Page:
Two of the most widely misunderstood, misused and incorrectly interchanged terms in the aftermarket 4×4 wheel world are wheel backspacing and wheel offset. They both relate to the location of a factory or aftermarket wheel on the wheel mounting surface of your 4×4, but as a 4×4 enthusiast only one truly matters to you. If you don’t know which one that is, this story is for you.
You probably scoured over numerous web pages and catalogs before purchasing your first set of new wheels. If you’re like most 4×4 enthusiasts, you likely spent the majority of your time looking for a wheel design that caught your eye. Once you found your wheels, you expected them to be available in the right size and lug pattern. If they were not, you had to start your search over again. What you may not have known during your search is that the correct wheel backspacing is just as important. The right backspacing can mean the difference between your new wheels and tires fitting cleanly, rubbing occasionally, or not even fitting over your brakes and suspension. Read on to learn what you need to know about backspacing and offset. And for a full story on everything you need about wheels follow the link here.
What Is Backspacing?
Wheel backspacing is the measurement from the hub mounting surface of the wheel to the outermost edge of the wheel. Backspacing is typically measured in inches. More backspacing means the wheels are pulled in closer to the brakes and suspension. Less backspacing means the wheels are pushed out away from the brakes and suspension. Most newer 4x4s have factory wheels that are 6-8 inches wide with a backspacing measurement between 4-6 inches. Aftermarket 4×4 wheels are generally more than 8 inches wide and will often utilize a backspacing measurement that is about 1 to 2 inches less than the factory backspacing. The less backspacing pushes the wheels more outward than stock. Aftermarket wheel manufacturers typically try to produce wheels that can fit a variety of 4×4 vehicle applications. Reduced backspacing is one of the features that allow for this.
In some cases, aftermarket suspension manufacturers are very specific about the wheel backspacing required for a particular lift kit. This requirement is especially true on independent front suspension applications where an A-arm could make contact with a wheel that has too much backspacing. Always read the instructions for your suspension lift kit before falling in love with and purchasing wheels for your 4×4. Keep in mind that you also don’t want too little backspacing. A backspacing measurement of 2 to 3 inches on a 10 to 12-inch wide wheel might give your 4×4 the wide stance and the deep-dish wheel look you want. But this combination can lead to unpredictable darty steering and other handling quirks, especially on rough roads. When wheel shopping, it’s always a good idea to let the 4 Wheel Parts salesman help you match the correct wheel backspacing to your application.
What Is Wheel Offset?
The offset of a wheel is the measurement from the hub mounting surface to the centerline of the wheel. A wheel can have a zero, positive, or negative offset measured in millimeters. A zero offset wheel has the hub mounting surface at the centerline of the wheel. A positive offset wheel has the hub mounting surface positioned in the front half of the wheel, closer to the wheel face. This positive offset tucks the entire wheel and tire assembly in toward the brakes and suspension. Negative offset wheels have the opposite effect moving the wheel and tire assembly out and away from the brakes, suspension, and body.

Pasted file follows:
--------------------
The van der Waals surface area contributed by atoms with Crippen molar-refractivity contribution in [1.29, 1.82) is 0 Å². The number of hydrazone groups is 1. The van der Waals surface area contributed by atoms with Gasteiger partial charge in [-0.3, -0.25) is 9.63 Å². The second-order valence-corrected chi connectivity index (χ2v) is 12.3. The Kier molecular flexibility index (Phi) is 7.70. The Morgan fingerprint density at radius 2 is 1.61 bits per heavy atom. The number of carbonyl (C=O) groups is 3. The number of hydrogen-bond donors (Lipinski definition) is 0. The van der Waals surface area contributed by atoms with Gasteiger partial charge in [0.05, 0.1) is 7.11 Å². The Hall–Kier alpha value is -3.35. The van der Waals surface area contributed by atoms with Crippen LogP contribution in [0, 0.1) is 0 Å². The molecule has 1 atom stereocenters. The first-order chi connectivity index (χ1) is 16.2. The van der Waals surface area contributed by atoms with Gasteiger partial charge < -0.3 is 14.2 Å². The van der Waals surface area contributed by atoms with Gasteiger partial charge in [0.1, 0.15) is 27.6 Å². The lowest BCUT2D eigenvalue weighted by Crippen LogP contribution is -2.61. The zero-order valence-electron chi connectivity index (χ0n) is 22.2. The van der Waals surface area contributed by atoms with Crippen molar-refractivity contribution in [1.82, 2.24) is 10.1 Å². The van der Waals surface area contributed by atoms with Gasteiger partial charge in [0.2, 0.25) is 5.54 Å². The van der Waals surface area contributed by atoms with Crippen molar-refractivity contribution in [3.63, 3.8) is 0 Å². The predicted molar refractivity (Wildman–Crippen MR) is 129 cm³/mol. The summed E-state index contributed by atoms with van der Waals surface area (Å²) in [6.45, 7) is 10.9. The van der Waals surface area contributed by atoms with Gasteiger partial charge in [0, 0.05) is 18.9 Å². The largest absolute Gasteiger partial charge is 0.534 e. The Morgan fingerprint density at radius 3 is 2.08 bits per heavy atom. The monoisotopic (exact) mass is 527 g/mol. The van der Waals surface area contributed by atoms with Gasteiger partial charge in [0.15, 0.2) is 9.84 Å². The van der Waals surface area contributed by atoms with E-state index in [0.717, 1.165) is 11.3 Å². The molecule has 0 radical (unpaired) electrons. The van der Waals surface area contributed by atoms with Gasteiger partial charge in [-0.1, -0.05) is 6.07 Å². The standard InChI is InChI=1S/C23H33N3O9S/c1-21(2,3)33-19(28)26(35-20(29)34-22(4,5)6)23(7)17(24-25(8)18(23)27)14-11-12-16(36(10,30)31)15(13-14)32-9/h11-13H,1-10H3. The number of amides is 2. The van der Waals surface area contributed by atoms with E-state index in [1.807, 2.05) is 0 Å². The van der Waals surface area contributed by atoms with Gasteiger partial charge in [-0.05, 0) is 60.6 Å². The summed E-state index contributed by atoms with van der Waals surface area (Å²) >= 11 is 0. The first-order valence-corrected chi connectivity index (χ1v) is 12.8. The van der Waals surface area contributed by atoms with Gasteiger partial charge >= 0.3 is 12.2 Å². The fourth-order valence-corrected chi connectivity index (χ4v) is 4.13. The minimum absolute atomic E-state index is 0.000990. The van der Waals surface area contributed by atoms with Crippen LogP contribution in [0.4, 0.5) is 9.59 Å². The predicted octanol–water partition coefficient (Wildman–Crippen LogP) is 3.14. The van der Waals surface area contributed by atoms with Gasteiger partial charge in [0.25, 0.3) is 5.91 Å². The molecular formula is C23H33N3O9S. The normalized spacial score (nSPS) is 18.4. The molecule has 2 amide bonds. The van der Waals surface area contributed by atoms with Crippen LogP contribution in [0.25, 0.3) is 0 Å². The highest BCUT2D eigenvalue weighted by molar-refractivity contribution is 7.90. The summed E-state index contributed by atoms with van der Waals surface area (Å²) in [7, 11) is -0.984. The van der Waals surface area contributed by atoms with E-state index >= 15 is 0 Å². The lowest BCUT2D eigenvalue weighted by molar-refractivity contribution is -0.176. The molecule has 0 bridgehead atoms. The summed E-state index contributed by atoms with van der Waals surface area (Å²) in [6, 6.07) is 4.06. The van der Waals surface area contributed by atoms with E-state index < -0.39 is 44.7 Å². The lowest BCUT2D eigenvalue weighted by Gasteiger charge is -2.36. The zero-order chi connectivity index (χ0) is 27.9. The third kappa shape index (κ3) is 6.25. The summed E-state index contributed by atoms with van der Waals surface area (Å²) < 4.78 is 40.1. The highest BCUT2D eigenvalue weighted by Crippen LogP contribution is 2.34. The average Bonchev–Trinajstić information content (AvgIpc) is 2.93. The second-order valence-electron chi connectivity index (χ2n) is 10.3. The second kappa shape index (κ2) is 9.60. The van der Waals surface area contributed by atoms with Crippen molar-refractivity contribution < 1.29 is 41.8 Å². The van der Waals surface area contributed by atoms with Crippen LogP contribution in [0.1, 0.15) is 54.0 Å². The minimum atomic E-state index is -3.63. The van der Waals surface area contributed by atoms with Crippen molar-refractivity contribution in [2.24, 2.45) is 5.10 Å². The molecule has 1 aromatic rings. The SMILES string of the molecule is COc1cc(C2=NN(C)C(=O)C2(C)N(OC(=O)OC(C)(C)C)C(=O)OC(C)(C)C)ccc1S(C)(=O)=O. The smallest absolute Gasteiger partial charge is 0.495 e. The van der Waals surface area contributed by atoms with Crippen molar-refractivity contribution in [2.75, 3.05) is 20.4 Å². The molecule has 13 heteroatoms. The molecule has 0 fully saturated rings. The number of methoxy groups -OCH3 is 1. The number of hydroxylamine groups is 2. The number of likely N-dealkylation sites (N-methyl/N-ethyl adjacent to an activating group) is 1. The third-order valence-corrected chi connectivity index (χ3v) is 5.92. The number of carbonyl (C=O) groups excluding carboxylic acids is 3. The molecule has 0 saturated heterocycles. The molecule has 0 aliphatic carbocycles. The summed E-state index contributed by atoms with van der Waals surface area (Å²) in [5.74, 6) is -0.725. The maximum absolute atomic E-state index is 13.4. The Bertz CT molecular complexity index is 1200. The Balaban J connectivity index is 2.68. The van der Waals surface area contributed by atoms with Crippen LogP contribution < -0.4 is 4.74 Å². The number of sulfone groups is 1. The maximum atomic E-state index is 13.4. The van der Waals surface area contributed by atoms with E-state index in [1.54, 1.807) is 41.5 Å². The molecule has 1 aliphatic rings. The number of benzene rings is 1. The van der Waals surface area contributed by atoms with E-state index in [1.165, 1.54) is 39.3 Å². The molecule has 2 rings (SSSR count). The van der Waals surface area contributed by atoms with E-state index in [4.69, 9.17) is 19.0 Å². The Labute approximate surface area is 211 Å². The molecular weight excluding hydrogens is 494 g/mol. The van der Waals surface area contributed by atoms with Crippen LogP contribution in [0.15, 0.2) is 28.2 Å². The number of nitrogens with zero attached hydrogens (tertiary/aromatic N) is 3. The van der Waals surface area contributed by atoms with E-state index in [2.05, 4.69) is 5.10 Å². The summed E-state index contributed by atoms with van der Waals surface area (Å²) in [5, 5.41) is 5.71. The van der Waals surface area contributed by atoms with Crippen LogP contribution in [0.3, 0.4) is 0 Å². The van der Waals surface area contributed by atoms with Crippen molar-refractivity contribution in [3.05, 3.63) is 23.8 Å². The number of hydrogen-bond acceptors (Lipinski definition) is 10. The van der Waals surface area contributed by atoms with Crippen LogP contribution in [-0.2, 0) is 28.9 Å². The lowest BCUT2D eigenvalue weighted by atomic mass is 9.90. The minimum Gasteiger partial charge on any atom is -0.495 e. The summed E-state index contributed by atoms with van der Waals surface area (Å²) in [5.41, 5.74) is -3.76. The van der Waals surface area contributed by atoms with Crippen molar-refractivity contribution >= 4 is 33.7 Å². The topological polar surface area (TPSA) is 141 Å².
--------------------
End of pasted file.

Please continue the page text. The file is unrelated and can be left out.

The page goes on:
Almost all aftermarket 4×4 wheels that are 9 inches wide or wider have a negative offset. They are typically wider than stock wheels to accommodate wider and larger diameter tires. Having zero or positive offset will usually cause the wheel to make contact with the brakes, suspension, or steering components. However, some axle and suspension designs do make use of positive offset wheels. But like most 4×4 applications, they generally utilize a backspacing measurement rather than an offset measurement for fitment.
Why Is Backspacing More Important Than Offset?
Ideally, when buying aftermarket wheels, you can find some that have the required backspacing you need for your 4×4 and the same offset as stock. But this isn’t very likely. Most of us are upgrading to taller and wider tires that require wider wheels too. When adding wider than stock wheels to your 4×4, retaining the factory offset becomes near impossible. Keeping a factory-like offset with a significantly wider wheel than stock would generally require a completely unusable backspacing. That backspacing would cause the wheels to rub all over the brakes, steering, and suspension before the wheel mounting surface could be cinched down to the bearing hub with lug nuts. The 4×4 industry typically uses wheel diameter, width, lug pattern, and backspacing as the go-to measurements when fitting aftermarket wheels on a 4×4. At this point it’s become an industry standard, although there are some minor exceptions. For that reason, backspacing is the more important measurement.
Is There A Cure If the Backspacing On A Wheel Is Wrong?
If you have fallen in love with a wheel that meets all of the other parameters for your project except backspacing, you’re not entirely out of luck. If the wheel only has an inch or so too much backspacing, you could always make use of wheel spacers. Some 1-inch wheel spacers could be used to effectively turn your unusable wheels with 5.5 inches of backspacing into wheels that fit with 4.5 inches of backspacing. Unfortunately, no magic in the world can turn a wheel with too little backspacing into a wheel with more backspacing. Although, if you can live with the extra track width and handling quirks, at least the wheels can still be used on your 4×4.